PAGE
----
- Colombia broke off diplomatic relations with Vichy France.
- Battle of Brisbane: Two nights of rioting between U.S. military personnel and Australian servicemen and civilians broke out in Brisbane, Australia.
- German submarine U-650 was commissioned.
- The romantic drama film Casablanca starring Humphrey Bogart, Ingrid Bergman and Paul Henreid premiered at the Hollywood Theatre in New York City.
- Born: Khalil Kalfat, scholar, short story writer and activist, in Aswan, Nubia, Egypt; Blackjack Mulligan, born Robert Jack Windham, professional wrestler, in Sweetwater, Texas
November 27, 1942 (Friday)Edit
- Scuttling of the French fleet in Toulon: The French fleet in Toulon was scuttled to keep it out of the hands of German forces. 3 battleships, 7 cruisers, 15 destroyers, 12 submarines and 13 torpedo boats were among the ships scuttled.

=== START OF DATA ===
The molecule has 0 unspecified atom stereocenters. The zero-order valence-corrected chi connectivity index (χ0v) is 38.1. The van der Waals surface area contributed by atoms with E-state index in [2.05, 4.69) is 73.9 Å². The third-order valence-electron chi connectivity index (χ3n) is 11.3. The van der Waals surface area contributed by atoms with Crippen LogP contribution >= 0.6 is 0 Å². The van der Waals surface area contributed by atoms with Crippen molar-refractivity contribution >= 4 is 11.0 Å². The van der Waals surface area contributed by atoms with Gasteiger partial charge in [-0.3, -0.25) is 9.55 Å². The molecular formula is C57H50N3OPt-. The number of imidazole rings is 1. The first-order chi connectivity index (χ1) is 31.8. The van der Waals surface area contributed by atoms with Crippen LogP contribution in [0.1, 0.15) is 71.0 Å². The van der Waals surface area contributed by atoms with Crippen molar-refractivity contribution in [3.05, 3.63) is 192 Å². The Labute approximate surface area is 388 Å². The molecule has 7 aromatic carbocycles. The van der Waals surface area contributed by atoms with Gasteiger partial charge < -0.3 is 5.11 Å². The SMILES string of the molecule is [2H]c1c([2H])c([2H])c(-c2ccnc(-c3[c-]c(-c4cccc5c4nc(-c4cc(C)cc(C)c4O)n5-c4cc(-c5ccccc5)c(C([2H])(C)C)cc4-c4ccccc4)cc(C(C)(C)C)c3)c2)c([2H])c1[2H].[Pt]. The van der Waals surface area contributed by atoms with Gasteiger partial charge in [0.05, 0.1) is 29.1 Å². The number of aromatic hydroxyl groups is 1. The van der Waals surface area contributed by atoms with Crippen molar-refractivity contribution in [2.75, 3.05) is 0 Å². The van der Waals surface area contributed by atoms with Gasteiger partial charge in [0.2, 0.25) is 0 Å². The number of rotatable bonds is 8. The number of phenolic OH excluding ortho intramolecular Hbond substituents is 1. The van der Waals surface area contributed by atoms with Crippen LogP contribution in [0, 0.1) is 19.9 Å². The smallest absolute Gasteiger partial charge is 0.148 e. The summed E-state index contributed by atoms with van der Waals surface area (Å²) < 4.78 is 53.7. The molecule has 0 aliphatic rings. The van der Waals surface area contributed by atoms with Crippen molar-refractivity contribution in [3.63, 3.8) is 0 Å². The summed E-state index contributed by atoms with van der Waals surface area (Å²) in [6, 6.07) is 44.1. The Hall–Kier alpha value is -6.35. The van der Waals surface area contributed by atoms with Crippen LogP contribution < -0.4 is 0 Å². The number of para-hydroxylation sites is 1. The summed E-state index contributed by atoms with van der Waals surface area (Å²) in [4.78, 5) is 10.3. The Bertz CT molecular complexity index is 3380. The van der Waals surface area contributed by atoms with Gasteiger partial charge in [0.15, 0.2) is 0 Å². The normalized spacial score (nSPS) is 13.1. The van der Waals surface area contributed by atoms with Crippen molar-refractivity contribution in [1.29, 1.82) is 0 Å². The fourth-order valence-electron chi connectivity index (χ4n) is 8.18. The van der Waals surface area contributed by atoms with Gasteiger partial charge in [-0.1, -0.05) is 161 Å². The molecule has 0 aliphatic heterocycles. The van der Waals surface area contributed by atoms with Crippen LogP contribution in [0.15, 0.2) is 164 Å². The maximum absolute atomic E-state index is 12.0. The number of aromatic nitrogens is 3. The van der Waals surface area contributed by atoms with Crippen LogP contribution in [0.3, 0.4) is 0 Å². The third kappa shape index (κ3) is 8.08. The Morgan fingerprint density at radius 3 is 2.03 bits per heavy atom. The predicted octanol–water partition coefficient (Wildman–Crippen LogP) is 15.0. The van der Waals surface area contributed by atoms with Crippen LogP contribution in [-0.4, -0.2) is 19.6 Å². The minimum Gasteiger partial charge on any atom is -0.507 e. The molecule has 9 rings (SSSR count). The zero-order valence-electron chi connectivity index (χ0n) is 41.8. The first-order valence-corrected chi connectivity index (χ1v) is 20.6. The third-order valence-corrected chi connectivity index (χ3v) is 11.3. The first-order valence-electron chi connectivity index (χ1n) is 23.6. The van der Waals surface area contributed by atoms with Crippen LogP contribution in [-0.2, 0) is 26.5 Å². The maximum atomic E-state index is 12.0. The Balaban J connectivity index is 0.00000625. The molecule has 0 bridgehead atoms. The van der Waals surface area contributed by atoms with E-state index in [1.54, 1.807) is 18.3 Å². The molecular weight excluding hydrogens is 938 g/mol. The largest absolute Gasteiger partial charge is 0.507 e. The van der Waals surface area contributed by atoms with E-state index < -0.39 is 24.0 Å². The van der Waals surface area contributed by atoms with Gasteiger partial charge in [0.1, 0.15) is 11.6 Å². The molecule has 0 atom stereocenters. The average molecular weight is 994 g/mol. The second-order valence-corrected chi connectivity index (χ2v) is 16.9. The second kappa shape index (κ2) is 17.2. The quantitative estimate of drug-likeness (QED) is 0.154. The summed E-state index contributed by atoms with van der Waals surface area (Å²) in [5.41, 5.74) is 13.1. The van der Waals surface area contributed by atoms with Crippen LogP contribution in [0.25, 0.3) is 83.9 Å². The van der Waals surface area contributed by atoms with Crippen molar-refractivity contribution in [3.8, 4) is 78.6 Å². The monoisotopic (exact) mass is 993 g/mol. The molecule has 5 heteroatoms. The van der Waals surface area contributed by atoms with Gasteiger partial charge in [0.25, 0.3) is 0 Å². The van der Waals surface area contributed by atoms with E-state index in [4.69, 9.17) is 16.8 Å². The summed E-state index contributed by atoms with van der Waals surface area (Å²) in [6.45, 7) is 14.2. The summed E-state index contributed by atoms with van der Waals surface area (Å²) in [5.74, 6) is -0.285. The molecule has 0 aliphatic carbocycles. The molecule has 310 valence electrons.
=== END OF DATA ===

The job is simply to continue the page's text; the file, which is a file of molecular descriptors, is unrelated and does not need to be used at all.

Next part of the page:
- Venezuela broke off diplomatic relations with Vichy France.
- Born: Manolo Blahnik, fashion designer, in Santa Cruz de La Palma, Canary Islands; Jimi Hendrix, rock guitarist, singer and songwriter, in Seattle, Washington (d. 1970)
November 28, 1942 (Saturday)Edit
- The Cocoanut Grove nightclub fire killed 492 people in Boston.
- The British troopship Nova Scotia was torpedoed and sunk in the Indian Ocean by German submarine U-177 with the loss of 858 out of 1,052 people aboard.
- Battle of Réunion: Free French Naval Forces destroyer Léopard landed 74 troops on the island of Réunion near Madagascar. The island's pro-Vichy administration was overthrown and replaced with a Free French one.
- The British destroyer Ithuriel was bombed and damaged beyond repair at Bône, Algeria by the Luftwaffe.